Leave it to two prominent American Jews to call on the White House to censure Israel. In fairness to former State Department Mideast analyst/negotiator Aaron David Miller and one-time US ambassador to Israel Daniel Kurtzer, what they jointly penned in The Washington Post on Tuesday could easily have been crafted by any of the outgoing powers-that-be in Jerusalem.
Indeed, though Miller and Kurtzer – senior fellow at the Carnegie Endowment for International Peace and Princeton University professor of Middle East policy respectively – have never been shy about criticizing the Jewish state that both profess to love, they might not have been so openly hostile without encouragement from Israelis in high places. Take temporary interim Prime Minister Yair Lapid and Defense Minister Benny Gantz, for example.
Given their own horrifying statements of late, it’s hard to expect critics abroad not to jump at the chance to spew equivalent vitriol. And, boy, did Miller and Kurtzer let it rip.
“As Israel approaches its 75th birthday next year, Benjamin Netanyahu has midwifed the most extreme government in the history of the state, all in an effort to secure legislation to postpone the trial against him or cancel the indictments altogether,” they wrote. “Having brought to life the radical, racist, misogynistic and homophobic far-right parties, Netanyahu is now stuck with them.”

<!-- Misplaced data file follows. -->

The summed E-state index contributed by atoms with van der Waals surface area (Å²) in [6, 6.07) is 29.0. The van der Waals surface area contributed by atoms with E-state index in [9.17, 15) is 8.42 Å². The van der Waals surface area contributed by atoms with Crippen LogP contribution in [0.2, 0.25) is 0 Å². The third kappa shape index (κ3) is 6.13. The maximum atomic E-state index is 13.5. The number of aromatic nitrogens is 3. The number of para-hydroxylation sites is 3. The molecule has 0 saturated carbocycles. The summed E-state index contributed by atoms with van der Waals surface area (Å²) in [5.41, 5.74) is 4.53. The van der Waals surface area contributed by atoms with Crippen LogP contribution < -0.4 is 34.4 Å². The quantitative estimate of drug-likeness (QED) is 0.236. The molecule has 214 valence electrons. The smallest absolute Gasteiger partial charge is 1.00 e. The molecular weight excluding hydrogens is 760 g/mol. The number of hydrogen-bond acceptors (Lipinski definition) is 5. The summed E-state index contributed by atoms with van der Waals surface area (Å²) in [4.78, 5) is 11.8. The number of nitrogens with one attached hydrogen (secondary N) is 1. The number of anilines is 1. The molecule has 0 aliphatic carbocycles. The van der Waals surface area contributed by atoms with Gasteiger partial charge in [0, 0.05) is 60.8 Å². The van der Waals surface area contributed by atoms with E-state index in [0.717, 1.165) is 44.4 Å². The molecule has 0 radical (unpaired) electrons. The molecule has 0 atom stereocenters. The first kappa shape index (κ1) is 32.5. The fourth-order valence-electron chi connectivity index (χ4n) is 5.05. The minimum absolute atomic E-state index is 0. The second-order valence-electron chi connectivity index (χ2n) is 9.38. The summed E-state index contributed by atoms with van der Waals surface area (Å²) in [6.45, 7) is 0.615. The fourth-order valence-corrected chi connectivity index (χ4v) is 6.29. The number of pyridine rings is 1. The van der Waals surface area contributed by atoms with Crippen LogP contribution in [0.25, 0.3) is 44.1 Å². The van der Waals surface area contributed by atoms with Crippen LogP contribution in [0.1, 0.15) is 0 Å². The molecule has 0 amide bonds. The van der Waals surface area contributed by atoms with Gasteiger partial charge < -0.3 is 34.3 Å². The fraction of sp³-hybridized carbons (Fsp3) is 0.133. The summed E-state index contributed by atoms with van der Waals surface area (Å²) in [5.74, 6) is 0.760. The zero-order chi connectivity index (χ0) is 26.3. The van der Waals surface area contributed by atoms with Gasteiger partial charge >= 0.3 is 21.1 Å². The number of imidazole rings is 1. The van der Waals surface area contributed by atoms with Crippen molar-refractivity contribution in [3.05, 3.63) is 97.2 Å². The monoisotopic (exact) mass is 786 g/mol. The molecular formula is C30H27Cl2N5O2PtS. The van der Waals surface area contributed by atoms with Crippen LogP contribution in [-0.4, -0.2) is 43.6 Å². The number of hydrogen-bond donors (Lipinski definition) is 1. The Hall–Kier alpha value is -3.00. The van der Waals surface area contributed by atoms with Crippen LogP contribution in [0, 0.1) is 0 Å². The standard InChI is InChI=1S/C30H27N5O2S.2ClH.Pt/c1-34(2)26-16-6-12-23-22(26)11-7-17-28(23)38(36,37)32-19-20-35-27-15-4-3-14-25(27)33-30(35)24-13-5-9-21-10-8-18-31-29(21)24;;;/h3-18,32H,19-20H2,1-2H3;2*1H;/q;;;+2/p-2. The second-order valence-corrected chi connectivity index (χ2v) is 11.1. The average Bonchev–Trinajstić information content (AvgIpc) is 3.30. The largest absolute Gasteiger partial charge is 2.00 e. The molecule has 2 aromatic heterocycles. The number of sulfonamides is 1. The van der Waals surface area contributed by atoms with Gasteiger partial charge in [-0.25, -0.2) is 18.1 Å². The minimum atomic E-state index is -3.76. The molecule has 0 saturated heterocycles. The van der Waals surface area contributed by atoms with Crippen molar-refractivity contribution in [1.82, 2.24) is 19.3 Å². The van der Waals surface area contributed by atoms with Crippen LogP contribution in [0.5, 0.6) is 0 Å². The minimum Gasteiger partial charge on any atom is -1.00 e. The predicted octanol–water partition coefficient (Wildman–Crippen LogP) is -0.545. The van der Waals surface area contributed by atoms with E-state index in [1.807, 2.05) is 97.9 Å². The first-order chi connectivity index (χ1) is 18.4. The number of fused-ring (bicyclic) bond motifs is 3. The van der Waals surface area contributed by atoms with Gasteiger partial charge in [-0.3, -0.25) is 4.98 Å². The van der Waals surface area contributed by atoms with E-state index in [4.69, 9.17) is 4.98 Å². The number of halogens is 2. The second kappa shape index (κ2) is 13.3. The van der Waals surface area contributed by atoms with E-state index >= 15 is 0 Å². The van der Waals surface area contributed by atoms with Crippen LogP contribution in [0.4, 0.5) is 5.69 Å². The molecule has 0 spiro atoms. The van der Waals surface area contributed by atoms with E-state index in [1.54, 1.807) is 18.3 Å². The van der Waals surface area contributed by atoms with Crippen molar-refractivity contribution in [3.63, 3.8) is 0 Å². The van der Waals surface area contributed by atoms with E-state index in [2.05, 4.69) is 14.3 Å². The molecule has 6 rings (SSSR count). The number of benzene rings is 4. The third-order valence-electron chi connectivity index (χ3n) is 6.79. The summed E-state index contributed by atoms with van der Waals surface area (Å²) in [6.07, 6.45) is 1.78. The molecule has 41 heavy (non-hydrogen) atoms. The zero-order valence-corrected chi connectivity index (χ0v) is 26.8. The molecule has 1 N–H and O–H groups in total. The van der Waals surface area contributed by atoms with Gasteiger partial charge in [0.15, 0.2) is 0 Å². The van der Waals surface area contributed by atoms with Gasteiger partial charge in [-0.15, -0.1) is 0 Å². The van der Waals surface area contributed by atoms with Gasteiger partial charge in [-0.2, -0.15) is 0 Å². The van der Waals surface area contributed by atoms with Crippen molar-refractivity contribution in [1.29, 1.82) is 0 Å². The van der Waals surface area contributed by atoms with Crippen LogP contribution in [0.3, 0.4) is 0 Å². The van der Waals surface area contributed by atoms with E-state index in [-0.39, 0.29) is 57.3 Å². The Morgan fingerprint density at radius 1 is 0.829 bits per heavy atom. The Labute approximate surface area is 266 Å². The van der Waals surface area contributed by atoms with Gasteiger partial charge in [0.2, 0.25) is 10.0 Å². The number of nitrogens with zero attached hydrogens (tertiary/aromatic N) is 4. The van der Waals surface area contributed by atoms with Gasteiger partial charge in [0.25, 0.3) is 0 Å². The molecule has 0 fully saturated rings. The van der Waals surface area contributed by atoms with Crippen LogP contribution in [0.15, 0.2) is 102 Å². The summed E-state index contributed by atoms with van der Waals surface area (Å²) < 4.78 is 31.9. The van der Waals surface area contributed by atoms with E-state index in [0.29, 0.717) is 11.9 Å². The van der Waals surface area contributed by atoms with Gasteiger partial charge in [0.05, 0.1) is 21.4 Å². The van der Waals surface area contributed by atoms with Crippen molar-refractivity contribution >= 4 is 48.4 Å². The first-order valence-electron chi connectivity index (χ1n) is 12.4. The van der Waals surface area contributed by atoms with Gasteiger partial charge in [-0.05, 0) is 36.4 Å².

They went on: “He has cut a deal with convicted inciter of hatred and violence [Otzma Yehudit leader MK] Itamar Ben-Gvir and made him minister of national security, with far-reaching authority for the West Bank, Jerusalem and mixed Arab-Jewish cities in Israel proper. [Religious Zionist Party leader MK] Bezalel Smotrich, who has called for the expulsion of Arabs, is in line to run the Finance Ministry, with additional authority over the Civil Administration, which governs the West Bank. And [Noam Party leader] Avi Maoz, who proudly espouses a fierce anti-LGBTQ agenda, has been made a deputy in the prime minister’s office in charge of ‘Jewish identity.’”
NEVER MIND the hyperbole, which was plagiarized from the playbook of Israel’s defeated “change” government, most of whose members are barely on speaking terms with one another. There’s method to the madness, as the next passage illustrates.